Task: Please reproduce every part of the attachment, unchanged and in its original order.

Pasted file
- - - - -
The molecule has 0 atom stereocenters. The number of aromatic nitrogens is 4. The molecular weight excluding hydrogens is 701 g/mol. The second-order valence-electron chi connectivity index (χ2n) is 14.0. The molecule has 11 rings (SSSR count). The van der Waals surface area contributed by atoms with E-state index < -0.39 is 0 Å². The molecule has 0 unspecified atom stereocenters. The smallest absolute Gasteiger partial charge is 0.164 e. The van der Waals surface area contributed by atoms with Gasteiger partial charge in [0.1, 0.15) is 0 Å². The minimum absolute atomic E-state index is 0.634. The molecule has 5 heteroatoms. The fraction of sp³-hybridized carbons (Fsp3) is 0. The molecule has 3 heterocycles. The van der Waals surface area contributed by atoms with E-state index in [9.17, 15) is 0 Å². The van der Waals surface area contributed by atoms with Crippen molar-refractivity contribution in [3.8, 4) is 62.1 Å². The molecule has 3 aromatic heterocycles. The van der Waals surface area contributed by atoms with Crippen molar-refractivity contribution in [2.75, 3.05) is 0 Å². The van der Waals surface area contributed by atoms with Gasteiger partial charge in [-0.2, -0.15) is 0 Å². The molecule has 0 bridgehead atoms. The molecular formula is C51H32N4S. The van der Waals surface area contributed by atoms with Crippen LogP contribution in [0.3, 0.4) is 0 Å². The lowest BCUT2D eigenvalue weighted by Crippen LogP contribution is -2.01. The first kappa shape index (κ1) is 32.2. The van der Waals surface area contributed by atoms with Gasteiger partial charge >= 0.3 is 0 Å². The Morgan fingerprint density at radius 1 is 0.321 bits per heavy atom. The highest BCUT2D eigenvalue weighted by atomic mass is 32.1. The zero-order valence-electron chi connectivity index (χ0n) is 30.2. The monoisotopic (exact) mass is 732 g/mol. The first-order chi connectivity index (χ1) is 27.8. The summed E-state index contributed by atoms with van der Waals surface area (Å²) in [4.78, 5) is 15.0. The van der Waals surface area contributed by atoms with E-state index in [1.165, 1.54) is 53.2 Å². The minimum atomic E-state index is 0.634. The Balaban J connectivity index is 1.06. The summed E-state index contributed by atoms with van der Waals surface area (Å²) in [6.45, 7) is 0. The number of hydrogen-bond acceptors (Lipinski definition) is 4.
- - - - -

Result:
The molecule has 0 atom stereocenters. The number of aromatic nitrogens is 4. The molecular weight excluding hydrogens is 701 g/mol. The second-order valence-electron chi connectivity index (χ2n) is 14.0. The molecule has 11 rings (SSSR count). The van der Waals surface area contributed by atoms with E-state index < -0.39 is 0 Å². The molecule has 0 unspecified atom stereocenters. The smallest absolute Gasteiger partial charge is 0.164 e. The van der Waals surface area contributed by atoms with Gasteiger partial charge in [0.1, 0.15) is 0 Å². The minimum absolute atomic E-state index is 0.634. The molecule has 5 heteroatoms. The fraction of sp³-hybridized carbons (Fsp3) is 0. The molecule has 3 heterocycles. The van der Waals surface area contributed by atoms with E-state index in [9.17, 15) is 0 Å². The van der Waals surface area contributed by atoms with Crippen molar-refractivity contribution in [3.8, 4) is 62.1 Å². The molecule has 3 aromatic heterocycles. The van der Waals surface area contributed by atoms with Crippen molar-refractivity contribution in [2.75, 3.05) is 0 Å². The van der Waals surface area contributed by atoms with Gasteiger partial charge in [-0.2, -0.15) is 0 Å². The molecule has 0 bridgehead atoms. The molecular formula is C51H32N4S. The van der Waals surface area contributed by atoms with Crippen LogP contribution in [0.3, 0.4) is 0 Å². The lowest BCUT2D eigenvalue weighted by Crippen LogP contribution is -2.01. The first kappa shape index (κ1) is 32.2. The van der Waals surface area contributed by atoms with Gasteiger partial charge >= 0.3 is 0 Å². The Morgan fingerprint density at radius 1 is 0.321 bits per heavy atom. The highest BCUT2D eigenvalue weighted by atomic mass is 32.1. The zero-order valence-electron chi connectivity index (χ0n) is 30.2. The monoisotopic (exact) mass is 732 g/mol. The first-order chi connectivity index (χ1) is 27.8. The summed E-state index contributed by atoms with van der Waals surface area (Å²) in [4.78, 5) is 15.0. The van der Waals surface area contributed by atoms with E-state index in [1.165, 1.54) is 53.2 Å². The minimum atomic E-state index is 0.634. The Balaban J connectivity index is 1.06. The summed E-state index contributed by atoms with van der Waals surface area (Å²) in [6.45, 7) is 0. The number of hydrogen-bond acceptors (Lipinski definition) is 4.